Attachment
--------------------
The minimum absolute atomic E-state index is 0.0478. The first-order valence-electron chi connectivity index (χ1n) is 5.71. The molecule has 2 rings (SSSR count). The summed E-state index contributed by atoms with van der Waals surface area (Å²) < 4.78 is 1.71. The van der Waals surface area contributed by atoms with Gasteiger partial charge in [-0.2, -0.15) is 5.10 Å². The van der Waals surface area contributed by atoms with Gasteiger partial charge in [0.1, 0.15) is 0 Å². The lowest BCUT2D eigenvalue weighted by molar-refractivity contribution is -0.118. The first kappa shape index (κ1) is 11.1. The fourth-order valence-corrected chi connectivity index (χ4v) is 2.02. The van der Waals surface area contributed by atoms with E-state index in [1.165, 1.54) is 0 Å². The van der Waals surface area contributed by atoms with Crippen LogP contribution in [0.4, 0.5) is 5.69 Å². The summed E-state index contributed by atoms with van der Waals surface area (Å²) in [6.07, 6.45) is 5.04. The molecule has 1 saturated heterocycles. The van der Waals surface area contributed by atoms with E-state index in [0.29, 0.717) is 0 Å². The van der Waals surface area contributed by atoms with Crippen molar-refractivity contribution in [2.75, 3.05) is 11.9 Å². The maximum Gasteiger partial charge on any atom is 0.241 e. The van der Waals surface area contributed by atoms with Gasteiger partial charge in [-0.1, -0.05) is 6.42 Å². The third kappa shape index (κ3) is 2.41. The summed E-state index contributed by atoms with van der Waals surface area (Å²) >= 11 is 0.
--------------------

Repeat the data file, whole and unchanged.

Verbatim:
The minimum absolute atomic E-state index is 0.0478. The first-order valence-electron chi connectivity index (χ1n) is 5.71. The molecule has 2 rings (SSSR count). The summed E-state index contributed by atoms with van der Waals surface area (Å²) < 4.78 is 1.71. The van der Waals surface area contributed by atoms with Gasteiger partial charge in [-0.2, -0.15) is 5.10 Å². The van der Waals surface area contributed by atoms with Gasteiger partial charge in [0.1, 0.15) is 0 Å². The lowest BCUT2D eigenvalue weighted by molar-refractivity contribution is -0.118. The first kappa shape index (κ1) is 11.1. The fourth-order valence-corrected chi connectivity index (χ4v) is 2.02. The van der Waals surface area contributed by atoms with E-state index in [1.165, 1.54) is 0 Å². The van der Waals surface area contributed by atoms with Crippen LogP contribution in [0.4, 0.5) is 5.69 Å². The summed E-state index contributed by atoms with van der Waals surface area (Å²) in [6.07, 6.45) is 5.04. The molecule has 1 saturated heterocycles. The van der Waals surface area contributed by atoms with E-state index in [0.29, 0.717) is 0 Å². The van der Waals surface area contributed by atoms with Crippen molar-refractivity contribution in [2.75, 3.05) is 11.9 Å². The maximum Gasteiger partial charge on any atom is 0.241 e. The van der Waals surface area contributed by atoms with Gasteiger partial charge in [-0.1, -0.05) is 6.42 Å². The third kappa shape index (κ3) is 2.41. The summed E-state index contributed by atoms with van der Waals surface area (Å²) >= 11 is 0.